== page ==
Serena Williams says `not shocked` by Wimbledon exit
Johannesburg: World No. 1 Serena Williams has claimed that she was not shocked by her shock Wimbledon exit against German Sabine Lisicki because she knew that the player was a major threat to her title defence.
The American ace`s 6-2, 1-6, 6-4 defeat by Lisicki brought an end to her 34-match winning run and destroyed her bid for a sixth Wimbledon crown, Sport24 reports.
Putting a brave face on becoming the latest star to crash out at this year`s Wimbledon, Williams said that although she is disappointed by her loss, she is not shocked as according to her, Lisicki is a great player and has a `super` game on grass.
Stating that the German should be ranked higher, Williams further said that she felt that out of the 16 matches that she had played in the tournament, her fateful game with Lisicki was the toughest, and added that her opponent is not a push-over.
Although the 16-time Grand Slam champion had swept through the first week towards an expected win, dropping just 11 games in her opening three matches, she insisted that the pressure of living up to those expectations had not affected her at all, adding that she had paid the price for changing her game-plan at the wrong moment in the third set.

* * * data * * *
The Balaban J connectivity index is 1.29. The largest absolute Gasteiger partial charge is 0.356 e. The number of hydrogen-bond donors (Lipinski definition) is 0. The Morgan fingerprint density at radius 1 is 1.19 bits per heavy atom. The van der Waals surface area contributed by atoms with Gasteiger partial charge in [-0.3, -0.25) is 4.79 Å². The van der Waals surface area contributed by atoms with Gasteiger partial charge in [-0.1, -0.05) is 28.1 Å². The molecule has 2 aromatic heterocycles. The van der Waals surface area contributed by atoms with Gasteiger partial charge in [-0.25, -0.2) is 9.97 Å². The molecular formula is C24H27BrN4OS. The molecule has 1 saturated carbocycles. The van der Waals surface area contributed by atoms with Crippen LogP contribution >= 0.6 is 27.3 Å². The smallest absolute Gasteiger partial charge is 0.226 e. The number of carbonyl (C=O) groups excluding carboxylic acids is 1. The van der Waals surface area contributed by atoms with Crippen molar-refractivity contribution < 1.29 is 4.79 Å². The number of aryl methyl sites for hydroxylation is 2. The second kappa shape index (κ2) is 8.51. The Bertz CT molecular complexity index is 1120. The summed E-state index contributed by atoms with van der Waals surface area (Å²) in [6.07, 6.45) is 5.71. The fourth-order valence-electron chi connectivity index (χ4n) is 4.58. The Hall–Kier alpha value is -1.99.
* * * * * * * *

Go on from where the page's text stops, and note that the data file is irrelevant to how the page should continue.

Paying tribute to Lisicki`s game as the `performance of a life-time`, Williams said that although she had grown used to being the favourite every time she stepped out on the court, she was aware that it would be a tough draw against Lisicki, who has a good serve, played aggressively and always performs well at Wimbledon.
According to Williams, a player can play with freedom if he/she has nothing to lose, adding that although she had been given opportunities, she did not take any of them and instead backed off at some points.
Although Williams was competing without her sister Venus, who pulled out injured before the tournament, with father Richard also missing, for the first time since making her Wimbledon debut, however, she played down any talk that their absences may have affected her.
According to Williams, she will have to re-evaluate her life if she cannot compete without any of her family, adding that she will need time to fine-tune her game before setting her sights on the US Open.
Meanwhile, Williams tipped fellow American Sloane Stephens, who eliminated her at the Australian Open in January, as the most likely player to replace her as the new Wimbledon champion on Saturday.